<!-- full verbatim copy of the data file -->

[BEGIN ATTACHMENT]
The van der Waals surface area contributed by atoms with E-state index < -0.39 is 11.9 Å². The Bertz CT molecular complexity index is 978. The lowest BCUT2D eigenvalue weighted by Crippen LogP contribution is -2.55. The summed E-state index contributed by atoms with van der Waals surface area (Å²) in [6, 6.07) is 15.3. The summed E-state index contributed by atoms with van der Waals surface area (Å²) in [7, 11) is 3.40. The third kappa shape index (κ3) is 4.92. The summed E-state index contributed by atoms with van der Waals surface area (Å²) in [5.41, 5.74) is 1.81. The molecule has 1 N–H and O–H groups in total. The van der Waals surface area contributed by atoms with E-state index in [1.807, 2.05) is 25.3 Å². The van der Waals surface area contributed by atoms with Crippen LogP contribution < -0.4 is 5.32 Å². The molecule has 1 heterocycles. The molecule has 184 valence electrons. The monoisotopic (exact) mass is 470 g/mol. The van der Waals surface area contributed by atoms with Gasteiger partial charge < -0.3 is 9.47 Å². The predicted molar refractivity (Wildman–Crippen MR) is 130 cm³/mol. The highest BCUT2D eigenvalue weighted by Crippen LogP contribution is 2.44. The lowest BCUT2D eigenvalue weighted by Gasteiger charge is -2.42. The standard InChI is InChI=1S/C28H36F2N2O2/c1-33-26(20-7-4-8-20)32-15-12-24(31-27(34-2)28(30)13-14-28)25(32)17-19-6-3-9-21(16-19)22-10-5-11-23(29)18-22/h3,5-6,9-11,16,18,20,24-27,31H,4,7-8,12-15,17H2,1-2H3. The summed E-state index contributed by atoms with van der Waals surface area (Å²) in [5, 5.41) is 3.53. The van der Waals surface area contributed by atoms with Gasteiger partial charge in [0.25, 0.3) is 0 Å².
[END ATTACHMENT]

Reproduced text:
The van der Waals surface area contributed by atoms with E-state index < -0.39 is 11.9 Å². The Bertz CT molecular complexity index is 978. The lowest BCUT2D eigenvalue weighted by Crippen LogP contribution is -2.55. The summed E-state index contributed by atoms with van der Waals surface area (Å²) in [6, 6.07) is 15.3. The summed E-state index contributed by atoms with van der Waals surface area (Å²) in [7, 11) is 3.40. The third kappa shape index (κ3) is 4.92. The summed E-state index contributed by atoms with van der Waals surface area (Å²) in [5.41, 5.74) is 1.81. The molecule has 1 N–H and O–H groups in total. The van der Waals surface area contributed by atoms with E-state index in [1.807, 2.05) is 25.3 Å². The van der Waals surface area contributed by atoms with Crippen LogP contribution < -0.4 is 5.32 Å². The molecule has 1 heterocycles. The molecule has 184 valence electrons. The monoisotopic (exact) mass is 470 g/mol. The van der Waals surface area contributed by atoms with Gasteiger partial charge < -0.3 is 9.47 Å². The predicted molar refractivity (Wildman–Crippen MR) is 130 cm³/mol. The highest BCUT2D eigenvalue weighted by Crippen LogP contribution is 2.44. The lowest BCUT2D eigenvalue weighted by Gasteiger charge is -2.42. The standard InChI is InChI=1S/C28H36F2N2O2/c1-33-26(20-7-4-8-20)32-15-12-24(31-27(34-2)28(30)13-14-28)25(32)17-19-6-3-9-21(16-19)22-10-5-11-23(29)18-22/h3,5-6,9-11,16,18,20,24-27,31H,4,7-8,12-15,17H2,1-2H3. The summed E-state index contributed by atoms with van der Waals surface area (Å²) in [5, 5.41) is 3.53. The van der Waals surface area contributed by atoms with Gasteiger partial charge in [0.25, 0.3) is 0 Å².